UNDERWOOD (to Hackett) You look kinda familiar. HACKETT I was at the ceremony when you were awarded the 15 million dollars two years ago. You hit Super Lotto with 2, 7, 19, 23, 31, 41 and mega ball: 13. UNDERWOOD How do you remember that? HACKETT They were all prime numbers. That hasn't happened since the Mega Millions Miracle of ë98.

A table of prime factors, with the primes indicated in red.

CHARLIE I was right. ALAN Still, some of the money helps fund schools and support teachers. CHARLIE That's the irony. The money funds schools that teach, among other subjects, mathematics. But if more people understood probabilities, fewer would play the lottery. ALAN People give more if they think they'll get something in return. CHARLIE They're buying into a game that's designed to make players believe the odds are better than they are. The lottery makes you pick six numbers between 1 and 49. But it's the same as asking people to pick a number between 1 and 14 million.

Suppose you have a lottery ticket. The ticket shows your six good balls, and there are 50 bad balls. Six balls are picked from the 56 balls
in an urn. What are your chances of getting exactly 4, 5, or 6 matches? Many lotteries and gambling games are based on this concept of picking
from mixed good and bad balls.

CHARLIE This is a three dimensional representation of the lottery's numerical relationship between ticket serial numbers and prize amounts. You're looking at 50 data points. Each one represents a serial number of a stolen scratchoff. As you can see, they appear to be random. HACKETT With a limited amount of information, there's no way to determine the algorithm used to encode the tickets. CHARLIE But the robbers accumulated 10,000 serial numbers. Hackett hits a button, the model's filled with 10,000 points. They all line up to form a very distinct, repetitive pattern. DON Not so random after all. CHARLIE Once you know the pattern, you can crack the code. HACKETT The robbers have enough data to identify the serial number of the jackpot ticket.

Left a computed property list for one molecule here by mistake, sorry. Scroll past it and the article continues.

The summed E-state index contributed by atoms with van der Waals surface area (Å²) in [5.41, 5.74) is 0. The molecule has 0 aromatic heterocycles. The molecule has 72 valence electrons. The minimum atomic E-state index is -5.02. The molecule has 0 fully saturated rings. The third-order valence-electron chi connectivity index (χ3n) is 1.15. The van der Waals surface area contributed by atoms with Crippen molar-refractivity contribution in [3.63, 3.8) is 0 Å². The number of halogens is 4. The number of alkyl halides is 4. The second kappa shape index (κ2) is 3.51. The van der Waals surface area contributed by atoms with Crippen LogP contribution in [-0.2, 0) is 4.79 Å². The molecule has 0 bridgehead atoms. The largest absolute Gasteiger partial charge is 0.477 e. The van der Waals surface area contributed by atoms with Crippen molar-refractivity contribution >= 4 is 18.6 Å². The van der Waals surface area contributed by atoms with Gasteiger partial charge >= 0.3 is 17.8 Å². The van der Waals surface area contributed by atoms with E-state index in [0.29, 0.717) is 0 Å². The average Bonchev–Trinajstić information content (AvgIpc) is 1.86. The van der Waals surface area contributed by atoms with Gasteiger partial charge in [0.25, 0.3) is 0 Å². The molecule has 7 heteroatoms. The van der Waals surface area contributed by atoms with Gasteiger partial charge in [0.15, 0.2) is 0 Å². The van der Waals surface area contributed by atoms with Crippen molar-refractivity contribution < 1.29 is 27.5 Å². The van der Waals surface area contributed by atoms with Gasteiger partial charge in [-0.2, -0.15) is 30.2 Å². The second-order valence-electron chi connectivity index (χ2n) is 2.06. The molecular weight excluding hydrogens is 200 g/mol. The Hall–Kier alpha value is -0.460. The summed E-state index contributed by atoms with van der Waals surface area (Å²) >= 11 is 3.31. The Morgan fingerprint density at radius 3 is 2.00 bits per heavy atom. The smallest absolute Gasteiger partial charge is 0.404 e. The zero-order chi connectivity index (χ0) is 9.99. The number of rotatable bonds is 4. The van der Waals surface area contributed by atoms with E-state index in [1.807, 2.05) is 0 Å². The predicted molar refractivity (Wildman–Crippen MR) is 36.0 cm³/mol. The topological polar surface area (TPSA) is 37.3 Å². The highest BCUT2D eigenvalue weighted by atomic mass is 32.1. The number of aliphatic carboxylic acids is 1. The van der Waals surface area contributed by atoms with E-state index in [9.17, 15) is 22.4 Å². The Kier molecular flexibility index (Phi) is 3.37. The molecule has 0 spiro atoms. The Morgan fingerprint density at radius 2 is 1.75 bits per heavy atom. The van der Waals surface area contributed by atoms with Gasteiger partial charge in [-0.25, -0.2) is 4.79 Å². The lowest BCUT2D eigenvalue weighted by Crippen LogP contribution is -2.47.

The pseudorandom methods (such as the Mersenne Twister) seem random, while the quasirandom methods (such as Sobol) seem to have a pattern, with
less clustering. As an example of where quasirandom methods might be better, one method for estimating the area of a shape is to bound it, then
to pick random points from that area. Using pseudorandom numbers gives the Monte Carlo method. With quasirandom numbers, the method is called
quasi-Monte Carlo. Due to the relative evenness of the quasirandom methods, sometimes they give better estimates.